Jupiter's moon Europe by water vapor
The moon Jupiter Europe has finally confirmed the presence of water in the form of water vapor. NASA has confirmed that there is water vapor on the Jupiter satellite of Jupiter Europe, CNET's IT media reported today (local time).
Meanwhile, scientists have predicted the possibility of a sea of water under the thick ice of Europe. Specifically, in 1979, Voyager was believed to have formed the sea under a dense layer of ice, catching a large number of cracks on the ice surface, such as the blood of snow. However, for the last 40 years, the presence of water has not been confirmed by direct irrigation. We have also seen huge eruptions that look like water vapor in Europe, but we have failed to prove that they contain real water.
According to NASA, the team led by Dr. Lucas Paganini, a planetary scientist at the Goddard Space Flight Center, managed to fill the Olympic-sized pool in minutes with the latest issue of the journal Nature Astronomy. It is reported to have pumped out a quantity of water (2,360 kg per second).
Researchers say steam eruptions are rare enough to be trapped only once during the 17-night outburst in 2016-2017, but they are enough to catch off the Earth.
Europe is one of the four largest moons of Jupiter's 79 satellites, first discovered by Galileo Galilei in 1610. In 2013, the Hubble Space Telescope captured the hydrogen and oxygen atoms that make up water molecules (H₂Os) in Jupiter's atmosphere, and a few years later, when Europe passed before Jupiter, a column of steam was trapped, proving its existence. There was no convincing evidence. Steam eruptions support the hypothesis that there may be twice as many oceans beneath the ice of Europe, several kilometers thick.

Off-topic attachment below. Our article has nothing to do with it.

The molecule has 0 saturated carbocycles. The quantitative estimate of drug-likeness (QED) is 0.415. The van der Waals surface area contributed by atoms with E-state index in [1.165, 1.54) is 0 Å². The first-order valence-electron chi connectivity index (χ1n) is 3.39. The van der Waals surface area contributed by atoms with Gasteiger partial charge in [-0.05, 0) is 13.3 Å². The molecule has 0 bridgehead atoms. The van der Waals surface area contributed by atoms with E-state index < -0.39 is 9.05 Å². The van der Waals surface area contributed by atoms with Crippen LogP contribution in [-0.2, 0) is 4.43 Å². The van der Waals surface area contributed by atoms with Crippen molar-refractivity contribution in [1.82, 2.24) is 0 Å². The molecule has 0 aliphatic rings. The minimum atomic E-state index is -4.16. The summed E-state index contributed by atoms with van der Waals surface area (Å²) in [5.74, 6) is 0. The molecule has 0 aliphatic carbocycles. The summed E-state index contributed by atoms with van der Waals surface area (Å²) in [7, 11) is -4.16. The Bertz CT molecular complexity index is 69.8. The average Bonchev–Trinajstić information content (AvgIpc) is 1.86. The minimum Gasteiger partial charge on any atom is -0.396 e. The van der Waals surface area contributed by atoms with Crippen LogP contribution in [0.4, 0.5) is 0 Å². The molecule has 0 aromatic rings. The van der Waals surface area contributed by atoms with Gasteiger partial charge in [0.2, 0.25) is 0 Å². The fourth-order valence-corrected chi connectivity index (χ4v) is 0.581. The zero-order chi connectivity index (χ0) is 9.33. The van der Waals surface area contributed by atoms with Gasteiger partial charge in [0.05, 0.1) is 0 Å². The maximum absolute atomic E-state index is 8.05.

It would seem that we will have to wait a little longer to completely solve the mystery of Europe. NASA will send a spacecraft to the Europe Clipper mission in mid-2020 to investigate the availability of water for maintenance.
The team predicted that if the European Clipper was launched in the mid-2020s, it could orbit Europe's orbits to capture water vapor images and analyze the mass samples found in the mass spectrometry atmosphere. The European Clipper will also find a place for future landowners to settle down and collect specimens.
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